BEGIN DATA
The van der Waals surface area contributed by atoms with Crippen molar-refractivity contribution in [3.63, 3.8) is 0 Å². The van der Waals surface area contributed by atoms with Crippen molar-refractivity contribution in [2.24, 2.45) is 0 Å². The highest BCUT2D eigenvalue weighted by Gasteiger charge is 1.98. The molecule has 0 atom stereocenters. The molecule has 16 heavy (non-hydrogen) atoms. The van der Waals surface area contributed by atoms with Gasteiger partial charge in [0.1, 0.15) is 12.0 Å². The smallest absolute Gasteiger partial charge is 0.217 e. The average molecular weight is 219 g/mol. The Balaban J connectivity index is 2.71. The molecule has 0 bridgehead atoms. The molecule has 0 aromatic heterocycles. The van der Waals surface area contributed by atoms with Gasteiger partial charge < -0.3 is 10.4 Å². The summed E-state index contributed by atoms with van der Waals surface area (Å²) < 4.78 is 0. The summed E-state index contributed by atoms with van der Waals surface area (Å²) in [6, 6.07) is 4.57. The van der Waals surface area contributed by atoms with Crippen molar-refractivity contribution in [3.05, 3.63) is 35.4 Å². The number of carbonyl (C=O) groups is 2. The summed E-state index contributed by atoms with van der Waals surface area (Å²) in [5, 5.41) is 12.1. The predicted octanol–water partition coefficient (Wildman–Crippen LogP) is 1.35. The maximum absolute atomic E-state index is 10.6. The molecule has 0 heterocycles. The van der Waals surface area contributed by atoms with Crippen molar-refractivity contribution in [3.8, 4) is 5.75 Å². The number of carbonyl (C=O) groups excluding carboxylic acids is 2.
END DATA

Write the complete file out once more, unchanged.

The van der Waals surface area contributed by atoms with Crippen molar-refractivity contribution in [3.63, 3.8) is 0 Å². The van der Waals surface area contributed by atoms with Crippen molar-refractivity contribution in [2.24, 2.45) is 0 Å². The highest BCUT2D eigenvalue weighted by Gasteiger charge is 1.98. The molecule has 0 atom stereocenters. The molecule has 16 heavy (non-hydrogen) atoms. The van der Waals surface area contributed by atoms with Gasteiger partial charge in [0.1, 0.15) is 12.0 Å². The smallest absolute Gasteiger partial charge is 0.217 e. The average molecular weight is 219 g/mol. The Balaban J connectivity index is 2.71. The molecule has 0 bridgehead atoms. The molecule has 0 aromatic heterocycles. The van der Waals surface area contributed by atoms with Gasteiger partial charge < -0.3 is 10.4 Å². The summed E-state index contributed by atoms with van der Waals surface area (Å²) < 4.78 is 0. The summed E-state index contributed by atoms with van der Waals surface area (Å²) in [6, 6.07) is 4.57. The van der Waals surface area contributed by atoms with Crippen molar-refractivity contribution in [3.05, 3.63) is 35.4 Å². The number of carbonyl (C=O) groups is 2. The summed E-state index contributed by atoms with van der Waals surface area (Å²) in [5, 5.41) is 12.1. The predicted octanol–water partition coefficient (Wildman–Crippen LogP) is 1.35. The maximum absolute atomic E-state index is 10.6. The molecule has 0 heterocycles. The van der Waals surface area contributed by atoms with Crippen molar-refractivity contribution in [3.8, 4) is 5.75 Å². The number of carbonyl (C=O) groups excluding carboxylic acids is 2.